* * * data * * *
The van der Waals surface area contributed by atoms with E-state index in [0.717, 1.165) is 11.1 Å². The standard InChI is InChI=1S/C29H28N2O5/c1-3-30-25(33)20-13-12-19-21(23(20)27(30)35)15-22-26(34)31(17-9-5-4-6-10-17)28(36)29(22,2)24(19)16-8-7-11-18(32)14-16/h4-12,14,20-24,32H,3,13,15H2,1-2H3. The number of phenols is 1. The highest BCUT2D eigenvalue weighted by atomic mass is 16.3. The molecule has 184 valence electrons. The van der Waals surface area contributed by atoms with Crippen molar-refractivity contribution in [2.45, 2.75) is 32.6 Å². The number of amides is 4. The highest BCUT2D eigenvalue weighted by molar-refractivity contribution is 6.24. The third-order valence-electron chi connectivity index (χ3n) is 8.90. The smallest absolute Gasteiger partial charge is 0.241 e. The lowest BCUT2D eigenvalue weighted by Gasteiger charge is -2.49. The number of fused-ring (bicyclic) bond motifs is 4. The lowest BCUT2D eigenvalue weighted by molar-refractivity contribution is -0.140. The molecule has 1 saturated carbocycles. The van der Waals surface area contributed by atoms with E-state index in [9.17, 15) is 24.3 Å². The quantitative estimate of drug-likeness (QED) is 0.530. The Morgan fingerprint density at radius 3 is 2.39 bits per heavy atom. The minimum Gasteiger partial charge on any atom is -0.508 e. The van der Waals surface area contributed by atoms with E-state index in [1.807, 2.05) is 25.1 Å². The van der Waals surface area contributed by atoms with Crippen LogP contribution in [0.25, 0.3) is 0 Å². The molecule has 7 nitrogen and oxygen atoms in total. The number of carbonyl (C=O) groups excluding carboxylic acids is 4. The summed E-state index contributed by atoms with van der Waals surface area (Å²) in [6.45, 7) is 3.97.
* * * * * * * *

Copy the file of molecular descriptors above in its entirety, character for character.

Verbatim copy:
The van der Waals surface area contributed by atoms with E-state index in [0.717, 1.165) is 11.1 Å². The standard InChI is InChI=1S/C29H28N2O5/c1-3-30-25(33)20-13-12-19-21(23(20)27(30)35)15-22-26(34)31(17-9-5-4-6-10-17)28(36)29(22,2)24(19)16-8-7-11-18(32)14-16/h4-12,14,20-24,32H,3,13,15H2,1-2H3. The number of phenols is 1. The highest BCUT2D eigenvalue weighted by atomic mass is 16.3. The molecule has 184 valence electrons. The van der Waals surface area contributed by atoms with Crippen molar-refractivity contribution in [2.45, 2.75) is 32.6 Å². The number of amides is 4. The highest BCUT2D eigenvalue weighted by molar-refractivity contribution is 6.24. The third-order valence-electron chi connectivity index (χ3n) is 8.90. The smallest absolute Gasteiger partial charge is 0.241 e. The lowest BCUT2D eigenvalue weighted by Gasteiger charge is -2.49. The number of fused-ring (bicyclic) bond motifs is 4. The lowest BCUT2D eigenvalue weighted by molar-refractivity contribution is -0.140. The molecule has 1 saturated carbocycles. The van der Waals surface area contributed by atoms with E-state index in [9.17, 15) is 24.3 Å². The quantitative estimate of drug-likeness (QED) is 0.530. The Morgan fingerprint density at radius 3 is 2.39 bits per heavy atom. The minimum Gasteiger partial charge on any atom is -0.508 e. The van der Waals surface area contributed by atoms with E-state index in [1.807, 2.05) is 25.1 Å². The van der Waals surface area contributed by atoms with Crippen LogP contribution in [0.25, 0.3) is 0 Å². The molecule has 7 nitrogen and oxygen atoms in total. The number of carbonyl (C=O) groups excluding carboxylic acids is 4. The summed E-state index contributed by atoms with van der Waals surface area (Å²) in [6.45, 7) is 3.97.